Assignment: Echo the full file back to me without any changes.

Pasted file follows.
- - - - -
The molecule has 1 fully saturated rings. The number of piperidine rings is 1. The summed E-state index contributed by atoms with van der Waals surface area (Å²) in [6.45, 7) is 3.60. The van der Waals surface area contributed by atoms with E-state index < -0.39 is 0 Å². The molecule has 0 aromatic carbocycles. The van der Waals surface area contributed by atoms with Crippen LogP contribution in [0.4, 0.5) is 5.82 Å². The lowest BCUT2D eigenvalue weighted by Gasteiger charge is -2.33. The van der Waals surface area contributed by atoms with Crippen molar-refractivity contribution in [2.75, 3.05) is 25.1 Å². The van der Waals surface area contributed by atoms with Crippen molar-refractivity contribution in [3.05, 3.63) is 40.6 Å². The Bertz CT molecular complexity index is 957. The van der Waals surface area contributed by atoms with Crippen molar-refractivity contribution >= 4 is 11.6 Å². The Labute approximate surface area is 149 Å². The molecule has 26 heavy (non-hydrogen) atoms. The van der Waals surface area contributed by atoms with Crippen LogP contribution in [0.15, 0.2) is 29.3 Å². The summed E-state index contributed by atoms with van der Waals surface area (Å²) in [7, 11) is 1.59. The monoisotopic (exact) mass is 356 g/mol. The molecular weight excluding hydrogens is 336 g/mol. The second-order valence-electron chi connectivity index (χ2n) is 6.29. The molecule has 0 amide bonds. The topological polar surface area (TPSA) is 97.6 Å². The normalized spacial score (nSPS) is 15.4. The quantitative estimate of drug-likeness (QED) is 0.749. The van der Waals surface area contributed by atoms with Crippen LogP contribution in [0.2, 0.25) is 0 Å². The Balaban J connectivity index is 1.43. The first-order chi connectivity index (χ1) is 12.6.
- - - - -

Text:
The molecule has 1 fully saturated rings. The number of piperidine rings is 1. The summed E-state index contributed by atoms with van der Waals surface area (Å²) in [6.45, 7) is 3.60. The van der Waals surface area contributed by atoms with E-state index < -0.39 is 0 Å². The molecule has 0 aromatic carbocycles. The van der Waals surface area contributed by atoms with Crippen LogP contribution in [0.4, 0.5) is 5.82 Å². The lowest BCUT2D eigenvalue weighted by Gasteiger charge is -2.33. The van der Waals surface area contributed by atoms with Crippen molar-refractivity contribution in [2.75, 3.05) is 25.1 Å². The van der Waals surface area contributed by atoms with Crippen molar-refractivity contribution in [3.05, 3.63) is 40.6 Å². The Bertz CT molecular complexity index is 957. The van der Waals surface area contributed by atoms with Crippen molar-refractivity contribution >= 4 is 11.6 Å². The Labute approximate surface area is 149 Å². The molecule has 26 heavy (non-hydrogen) atoms. The van der Waals surface area contributed by atoms with Crippen LogP contribution in [0.15, 0.2) is 29.3 Å². The summed E-state index contributed by atoms with van der Waals surface area (Å²) in [7, 11) is 1.59. The monoisotopic (exact) mass is 356 g/mol. The molecular weight excluding hydrogens is 336 g/mol. The second-order valence-electron chi connectivity index (χ2n) is 6.29. The molecule has 0 amide bonds. The topological polar surface area (TPSA) is 97.6 Å². The normalized spacial score (nSPS) is 15.4. The quantitative estimate of drug-likeness (QED) is 0.749. The van der Waals surface area contributed by atoms with Crippen LogP contribution in [0.2, 0.25) is 0 Å². The Balaban J connectivity index is 1.43. The first-order chi connectivity index (χ1) is 12.6.